I wrote a post several years ago on what you need to know about stroke. Here is the opening graf: “The National Stroke Association (NSA) says, “A stroke or heart attack of the brain occurs when a blood clot blocks an artery (a blood vessel that carries blood from the heart to the body) or a blood vessel (a tube through which the blood moves through the body) breaks, interrupting blood flow to an area of the brain. When either of these things happens, brain cells begin to die and brain damage occurs.”
Patients suffer stroke-like symptoms such as paralysis on one side or difficulty speaking. While symptoms typically go away in less than a few minutes and there’s no brain damage, TIAs often are followed by severe strokes.
TIAs are an “ominous prelude to an impending cerebrovascular catastrophe, but also the opportunity to prevent a disabling event,” Loyola Medicine neurologists Camilo R. Gomez, MD, Michael J. Schneck, MD and José Biller, MD report in the journal F1000 Research. However, the neurologists add that rapid evaluation and treatment can reduce the risk of stroke by about 80 percent during the dangerous first week following a TIA.
Most strokes are ischemic, meaning they are caused by blood clots that block blood flow to a part of the brain. TIAs also are caused by blood clots, but the clots quickly dissolve or are dislodged. However, there’s a 5 to 10 percent risk of suffering a stroke during the 30 days following a TIA, and 15 to 20 percent of ischemic stroke patients report having experienced an earlier TIA.
A TIA requires urgent management, but there is controversy about how to accomplish this: Should patients be temporarily hospitalized, which may be safer, or should they be evaluated on an outpatient basis, which may be more convenient and cost effective? The existing literature is inconclusive. “Both approaches have advantages and disadvantages,” the Loyola neurologists wrote.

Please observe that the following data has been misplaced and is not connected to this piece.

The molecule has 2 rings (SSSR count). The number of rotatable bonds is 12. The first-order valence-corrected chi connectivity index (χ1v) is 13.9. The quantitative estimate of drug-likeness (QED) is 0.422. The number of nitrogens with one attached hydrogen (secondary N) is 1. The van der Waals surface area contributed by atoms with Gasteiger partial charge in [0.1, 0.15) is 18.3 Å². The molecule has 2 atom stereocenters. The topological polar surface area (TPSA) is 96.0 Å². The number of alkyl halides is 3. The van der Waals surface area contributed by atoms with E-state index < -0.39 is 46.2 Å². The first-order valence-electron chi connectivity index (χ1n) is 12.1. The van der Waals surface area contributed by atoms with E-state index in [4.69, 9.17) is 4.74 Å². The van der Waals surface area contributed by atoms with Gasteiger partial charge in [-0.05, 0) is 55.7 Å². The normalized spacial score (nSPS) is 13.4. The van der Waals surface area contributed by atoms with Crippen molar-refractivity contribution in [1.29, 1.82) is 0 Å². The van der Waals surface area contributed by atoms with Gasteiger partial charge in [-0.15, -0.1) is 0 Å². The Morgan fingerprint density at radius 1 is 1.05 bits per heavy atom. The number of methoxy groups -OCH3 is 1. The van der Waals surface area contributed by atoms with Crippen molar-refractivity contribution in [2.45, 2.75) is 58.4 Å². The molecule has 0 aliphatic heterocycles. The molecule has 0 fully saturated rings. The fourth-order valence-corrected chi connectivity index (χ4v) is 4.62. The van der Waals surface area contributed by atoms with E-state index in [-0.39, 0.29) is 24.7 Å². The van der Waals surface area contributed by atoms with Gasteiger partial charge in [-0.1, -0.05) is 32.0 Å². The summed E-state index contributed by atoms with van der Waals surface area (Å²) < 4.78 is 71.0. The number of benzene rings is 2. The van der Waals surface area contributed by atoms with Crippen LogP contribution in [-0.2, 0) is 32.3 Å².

Traditionally, TIA patients have been admitted for a 23-hour observation period after they come to the emergency department. A recent alternative is to refer patients to a “TIA clinic”, where they are quickly seen by a stroke neurologist, undergo diagnostic tests and have access to a multidisciplinary network of cardiologists, neurosurgeons, vascular surgeons and other relevant specialists.
Therapeutic strategies include antiplatelet therapy (aspirin and other drugs that stop blood cells called platelets from sticking together and forming a clot); Coumadin and other blood thinners; surgery or stent placement to open clogged arteries; therapy to control blood pressure and cholesterol; diabetes screening; and patient education.
“Patients must be counselled about smoking cessation, proper diet (preferably Mediterranean), regular exercise, maintenance of appropriate BMI (body mass index) and limiting alcohol consumption,” Drs. Gomez, Schneck and Biller wrote.
The Loyola neurologists, who all specialize in stroke care, concluded: “The diagnosis of a TIA represents the recognition of a medical emergency and an opportunity to reduce the risk of stroke by decisively evaluating the patient and applying any combination of the currently available therapeutic strategies. The future is likely to show additional methods of early diagnosis, better algorithms for stroke risk stratification and enhanced systems of care for these patients.”
Drs. Gomez and Schneck are professors and Dr. Biller is professor and chair of Loyola Medicine’s department of neurology. Their paper is titled, “Recent advances in the management of transient ischemic attacks.”
Loyola’s Stroke Center offers a nationally recognized team of experts in every facet of stroke-related care, including emergency medicine, neurology, neurosurgery, neurophysiology, neuroradiology, rehabilitative services, social work, pharmacy and specialty nursing.
For nine years in a row, Loyola University Medical Center has received the American Heart Association/American Stroke Association’s Get With The Guidelines®-Stroke Gold Plus Quality Achievement Award.